Antimicrobial Resistance: A Ticking Time Bomb?

Credit: M J Richardson

Credit: M J Richardson

Antimicrobial resistance has been referred to as one of the biggest health crises facing the world today. It has been estimated that more than 700,000 cases occur every year worldwide. As well as, predictions suggesting that without further prevention cases could increase dramatically over the next 30 years.

What is antimicrobial resistance?

According to the World Health Organisation, antimicrobial resistance (AMR) occurs when microorganisms including bacteria (e.g. urinary tract infections), viruses (e.g. HIV), fungi (e.g. Candida) and parasites (e.g. malaria) become modified in such a way that the medications used to tackle their infections are no longer effective.

Antimicrobial resistance is a broad term that includes all microbes from viruses to parasites. Antibiotic resistance, on the other hand only refers to bacteria change due to the administration of antibiotics to treat bacterial infections, whereby they become ineffective.

Microorganisms that develop a resistance to antimicrobials are referred to as “superbugs”. There are many health implications associated with the existence of superbugs. They have the potential to kill and spread rapidly which imposes huge costs to both individuals and society.

A degree of antimicrobial resistance will occur naturally, however, it seems to be exacerbated by the inappropriate use of medicines, for example treating viral infections such as the flu with antibiotics and the extensive application of antibiotics in farming.

But how many people has antimicrobial resistance already affected?  And what are the experts predicting will happen in the future?  

The complexes of this subject mean the number of cases of AMR  is difficult to assess. Firstly, it is important to consider the difference between AMR contributing to deaths as opposed to causing them. It is not the resistance to drugs alone that causes death; it just causes an infection to become harder or impossible to treat.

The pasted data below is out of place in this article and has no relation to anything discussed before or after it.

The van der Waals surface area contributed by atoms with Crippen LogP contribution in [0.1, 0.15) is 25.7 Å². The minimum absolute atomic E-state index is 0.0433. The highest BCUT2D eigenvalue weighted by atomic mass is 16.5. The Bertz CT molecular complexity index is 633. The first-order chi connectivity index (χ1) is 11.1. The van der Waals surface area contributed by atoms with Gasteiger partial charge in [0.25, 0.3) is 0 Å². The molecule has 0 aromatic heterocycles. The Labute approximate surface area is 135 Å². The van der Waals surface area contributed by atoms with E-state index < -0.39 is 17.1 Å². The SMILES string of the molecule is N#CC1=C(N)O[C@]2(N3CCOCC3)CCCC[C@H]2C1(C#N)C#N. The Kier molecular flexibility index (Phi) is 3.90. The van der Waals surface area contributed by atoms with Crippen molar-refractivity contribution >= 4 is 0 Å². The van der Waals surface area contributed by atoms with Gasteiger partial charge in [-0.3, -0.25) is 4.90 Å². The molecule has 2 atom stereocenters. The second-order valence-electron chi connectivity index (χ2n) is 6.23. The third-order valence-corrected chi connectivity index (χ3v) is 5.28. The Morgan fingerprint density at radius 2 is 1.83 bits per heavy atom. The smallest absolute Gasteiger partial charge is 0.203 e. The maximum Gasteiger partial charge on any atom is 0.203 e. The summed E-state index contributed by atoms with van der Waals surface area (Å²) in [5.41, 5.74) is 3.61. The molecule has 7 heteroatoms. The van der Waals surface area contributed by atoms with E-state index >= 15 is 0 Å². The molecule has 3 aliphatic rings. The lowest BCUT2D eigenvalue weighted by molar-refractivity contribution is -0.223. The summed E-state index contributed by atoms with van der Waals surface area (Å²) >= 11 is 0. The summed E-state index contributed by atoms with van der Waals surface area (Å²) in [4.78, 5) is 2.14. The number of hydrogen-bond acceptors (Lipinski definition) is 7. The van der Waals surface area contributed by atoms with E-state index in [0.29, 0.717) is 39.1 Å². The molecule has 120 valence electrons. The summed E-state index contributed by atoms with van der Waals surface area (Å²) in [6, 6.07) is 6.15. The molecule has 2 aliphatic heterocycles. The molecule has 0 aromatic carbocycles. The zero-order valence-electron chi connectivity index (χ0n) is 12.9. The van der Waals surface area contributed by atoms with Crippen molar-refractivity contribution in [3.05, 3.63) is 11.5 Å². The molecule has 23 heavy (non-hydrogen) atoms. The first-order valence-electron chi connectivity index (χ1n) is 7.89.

In the majority of situations, it is impossible to know if an individual has died as a result of a resistance because there are many factors that may have played a role. However, it is known that AMR causes mortality rates for infections to rise. For instance, individuals are 50% more likely to die from drug-resistant E.Coli compared to a strain of E.Coli that responds to antibiotics.

There is some conversely around the number of AMR cases within the UK. A number of professionals have disputed the government’s estimated figure of approx 5,000 related deaths a year.

Experts have claimed that NHS data confirms many more people have died with a drug resistant infection than previously anticipated. It is thought that it could be at least double the figure stated especially when you look into the rates of sepsis for example.

According to Dr Ron Daniels, chief executive of the UK Sepsis Trust, at least 12,000 people, a year in the UK are dying from drug-resistant sepsis (blood poisoning) alone.  On a global scale, evidence suggests that at least 700,000 deaths in 2014 were linked to infections caused by AMR. It is expected cases could reach 10 million/year by 2050.

It is vital that the importance of this potential epidemic is acknowledged. The effective surveillance of cases going forward is essential. A lack of information into the prevalence of AMR cases prevents necessary action to be taken, as the true scale of the threat is not yet recognised. This, in turn, could limit the funding that would be made available to the research of preventative methods.

The World Health Organisation has launched a campaign World Antibiotic Awareness Week which aims to increase awareness of this important issue and to encourage best practices among the public, health workers, farmers, food producers, veterinarians and policymakers to avoid the further emergence and spread of antibiotic resistance.

This year, World Antibiotic Awareness Week will be held from 13 to 19 November, for further information please click here.